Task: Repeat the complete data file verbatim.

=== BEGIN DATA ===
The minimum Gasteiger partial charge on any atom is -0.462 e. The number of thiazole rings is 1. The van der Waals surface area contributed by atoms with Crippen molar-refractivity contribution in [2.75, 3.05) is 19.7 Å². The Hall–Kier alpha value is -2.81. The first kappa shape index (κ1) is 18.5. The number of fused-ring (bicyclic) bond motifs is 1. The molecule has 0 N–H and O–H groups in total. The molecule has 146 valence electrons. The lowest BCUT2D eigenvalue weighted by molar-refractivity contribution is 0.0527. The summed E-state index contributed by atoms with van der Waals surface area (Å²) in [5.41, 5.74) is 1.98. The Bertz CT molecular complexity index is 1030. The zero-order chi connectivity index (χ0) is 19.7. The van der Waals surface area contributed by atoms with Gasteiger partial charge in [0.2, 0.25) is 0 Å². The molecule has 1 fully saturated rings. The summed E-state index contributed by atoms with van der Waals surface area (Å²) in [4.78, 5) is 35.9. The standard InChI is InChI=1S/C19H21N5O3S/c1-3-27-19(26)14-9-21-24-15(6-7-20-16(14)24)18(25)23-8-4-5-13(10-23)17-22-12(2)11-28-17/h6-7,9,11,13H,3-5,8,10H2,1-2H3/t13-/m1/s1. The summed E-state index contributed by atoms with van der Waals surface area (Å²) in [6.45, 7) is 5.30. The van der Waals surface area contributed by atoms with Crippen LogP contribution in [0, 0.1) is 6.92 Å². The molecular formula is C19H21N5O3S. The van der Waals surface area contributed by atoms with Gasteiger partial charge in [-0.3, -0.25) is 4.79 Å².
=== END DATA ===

The minimum Gasteiger partial charge on any atom is -0.462 e. The number of thiazole rings is 1. The van der Waals surface area contributed by atoms with Crippen molar-refractivity contribution in [2.75, 3.05) is 19.7 Å². The Hall–Kier alpha value is -2.81. The first kappa shape index (κ1) is 18.5. The number of fused-ring (bicyclic) bond motifs is 1. The molecule has 0 N–H and O–H groups in total. The molecule has 146 valence electrons. The lowest BCUT2D eigenvalue weighted by molar-refractivity contribution is 0.0527. The summed E-state index contributed by atoms with van der Waals surface area (Å²) in [5.41, 5.74) is 1.98. The Bertz CT molecular complexity index is 1030. The zero-order chi connectivity index (χ0) is 19.7. The van der Waals surface area contributed by atoms with Gasteiger partial charge in [0.2, 0.25) is 0 Å². The molecule has 1 fully saturated rings. The summed E-state index contributed by atoms with van der Waals surface area (Å²) in [4.78, 5) is 35.9. The standard InChI is InChI=1S/C19H21N5O3S/c1-3-27-19(26)14-9-21-24-15(6-7-20-16(14)24)18(25)23-8-4-5-13(10-23)17-22-12(2)11-28-17/h6-7,9,11,13H,3-5,8,10H2,1-2H3/t13-/m1/s1. The summed E-state index contributed by atoms with van der Waals surface area (Å²) in [6.45, 7) is 5.30. The van der Waals surface area contributed by atoms with Crippen LogP contribution in [0, 0.1) is 6.92 Å². The molecular formula is C19H21N5O3S. The van der Waals surface area contributed by atoms with Gasteiger partial charge in [-0.3, -0.25) is 4.79 Å².